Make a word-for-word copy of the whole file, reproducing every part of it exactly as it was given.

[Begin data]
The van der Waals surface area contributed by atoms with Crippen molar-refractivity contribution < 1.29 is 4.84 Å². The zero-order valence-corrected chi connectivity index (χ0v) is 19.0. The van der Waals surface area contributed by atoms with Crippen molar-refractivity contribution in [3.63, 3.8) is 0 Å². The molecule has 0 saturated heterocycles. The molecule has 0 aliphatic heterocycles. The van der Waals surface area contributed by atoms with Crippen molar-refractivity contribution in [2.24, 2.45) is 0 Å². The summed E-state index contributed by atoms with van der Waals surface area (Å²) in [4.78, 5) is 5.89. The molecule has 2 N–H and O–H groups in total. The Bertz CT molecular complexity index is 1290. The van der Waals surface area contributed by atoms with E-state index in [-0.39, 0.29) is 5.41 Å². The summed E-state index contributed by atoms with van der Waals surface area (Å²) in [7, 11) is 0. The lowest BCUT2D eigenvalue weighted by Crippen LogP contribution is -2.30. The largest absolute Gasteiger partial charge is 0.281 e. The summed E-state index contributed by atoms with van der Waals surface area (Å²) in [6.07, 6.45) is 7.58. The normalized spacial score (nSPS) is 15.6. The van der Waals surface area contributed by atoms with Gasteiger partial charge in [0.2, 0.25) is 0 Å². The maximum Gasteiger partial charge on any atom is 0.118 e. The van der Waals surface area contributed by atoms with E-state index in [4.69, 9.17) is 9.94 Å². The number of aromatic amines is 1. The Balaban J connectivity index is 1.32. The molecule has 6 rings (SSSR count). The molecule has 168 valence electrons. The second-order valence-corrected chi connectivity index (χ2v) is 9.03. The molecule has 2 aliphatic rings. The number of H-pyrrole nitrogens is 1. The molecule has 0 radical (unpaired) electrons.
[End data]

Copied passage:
The van der Waals surface area contributed by atoms with Crippen molar-refractivity contribution < 1.29 is 4.84 Å². The zero-order valence-corrected chi connectivity index (χ0v) is 19.0. The van der Waals surface area contributed by atoms with Crippen molar-refractivity contribution in [3.63, 3.8) is 0 Å². The molecule has 0 saturated heterocycles. The molecule has 0 aliphatic heterocycles. The van der Waals surface area contributed by atoms with Crippen molar-refractivity contribution in [2.24, 2.45) is 0 Å². The summed E-state index contributed by atoms with van der Waals surface area (Å²) in [4.78, 5) is 5.89. The molecule has 2 N–H and O–H groups in total. The Bertz CT molecular complexity index is 1290. The van der Waals surface area contributed by atoms with E-state index in [-0.39, 0.29) is 5.41 Å². The summed E-state index contributed by atoms with van der Waals surface area (Å²) in [7, 11) is 0. The lowest BCUT2D eigenvalue weighted by Crippen LogP contribution is -2.30. The largest absolute Gasteiger partial charge is 0.281 e. The summed E-state index contributed by atoms with van der Waals surface area (Å²) in [6.07, 6.45) is 7.58. The normalized spacial score (nSPS) is 15.6. The van der Waals surface area contributed by atoms with Gasteiger partial charge in [0.2, 0.25) is 0 Å². The maximum Gasteiger partial charge on any atom is 0.118 e. The van der Waals surface area contributed by atoms with E-state index in [4.69, 9.17) is 9.94 Å². The number of aromatic amines is 1. The Balaban J connectivity index is 1.32. The molecule has 6 rings (SSSR count). The molecule has 168 valence electrons. The second-order valence-corrected chi connectivity index (χ2v) is 9.03. The molecule has 2 aliphatic rings. The number of H-pyrrole nitrogens is 1. The molecule has 0 radical (unpaired) electrons.